The External Damage Cost of Direct Noise From Motor Vehicles
In many urban areas, noise is a serious problem. Noise disturbs sleep, disrupts activities, hinders work, impedes learning, and causes stress (Linster, 1990). Indeed, surveys often find that noise is the most common disturbance in the home (Organization for Economic Cooperation and Development [OECD], 1988). And motor vehicles usually are the primary source of that noise (OECD, 1988)1. Noise is a prominent enough problem that it measurably affects the value of homes. Econometric or â€œhedonicâ€ price analyses measure this effect by estimating the sales price of a house as a function of a number of important characteristics, including the ambient noise level or distance from a major noise source (Nelson, 1978; Hall and Welland, 1987; Oâ€™Byrne et al., 1985). If such an analysis does not omit important determinants of sales price, it can tell us how much an additional decibel of noise (above a certain threshold) reduces the value of a home2. This $/decibel measure, multiplied by the average value of homes, the number of homes exposed to noise above a threshold, and the amount of motor-vehicle noise above a threshold, will tell us the external â€œdamage costâ€ of motor-vehicle noise in and around the home. The cost of noise in and around the home then can be scaled by the ratio of time spent in all activities affected by motor-vehicle noise to time spent in or around the home, to produce the total external damage cost of motor-vehicle noise. In this report, we present such a model of the total external damage cost of direct motor-vehicle noise in the U. S.3. We find that the external damage cost of direct motor-vehicle noise could range from as little as $100 million per year to approximately $40 billion per year (1990 data, 1991$), although we believe that the cost is not likely to exceed $5 billion. In sensitivity analyses presented at the end of the report, we show that this wide range is due primarily to uncertainty regarding the cost of noise per decibel above a threshold, the interest rate, the amount of noise attenuation due to ground cover and intervening structures, the threshold level below which damages are assumed to be zero, the density of housing alongside roads, average traffic speeds, and the cost of noise outside of the home.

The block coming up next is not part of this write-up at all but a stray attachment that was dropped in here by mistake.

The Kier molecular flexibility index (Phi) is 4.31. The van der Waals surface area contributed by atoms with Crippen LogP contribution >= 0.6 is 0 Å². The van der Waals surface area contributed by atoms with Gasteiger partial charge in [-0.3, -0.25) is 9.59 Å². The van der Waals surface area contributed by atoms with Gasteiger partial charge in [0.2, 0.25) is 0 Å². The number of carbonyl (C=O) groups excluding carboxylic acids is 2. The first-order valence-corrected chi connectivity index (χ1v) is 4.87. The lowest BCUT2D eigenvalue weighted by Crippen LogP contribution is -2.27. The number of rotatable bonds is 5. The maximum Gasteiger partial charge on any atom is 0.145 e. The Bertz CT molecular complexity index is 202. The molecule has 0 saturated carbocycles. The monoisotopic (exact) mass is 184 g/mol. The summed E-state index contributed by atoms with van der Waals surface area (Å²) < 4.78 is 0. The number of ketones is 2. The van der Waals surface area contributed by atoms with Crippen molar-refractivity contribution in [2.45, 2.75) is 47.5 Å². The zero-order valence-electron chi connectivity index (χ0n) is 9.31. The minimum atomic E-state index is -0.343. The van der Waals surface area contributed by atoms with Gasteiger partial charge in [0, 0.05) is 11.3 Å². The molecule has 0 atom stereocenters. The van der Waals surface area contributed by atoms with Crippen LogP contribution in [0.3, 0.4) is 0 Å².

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- Melville L. McMillan & Bradford G. Reid & David W. Gillen, 1980. "An Extension of the Hedonic Approach for Estimating the Value of Quiet," Land Economics, University of Wisconsin Press, vol. 56(3), pages 315-328.
- Verhoef, Erik, 1994. "External effects and social costs of road transport," Transportation Research Part A: Policy and Practice, Elsevier, vol. 28(4), pages 273-287, July.
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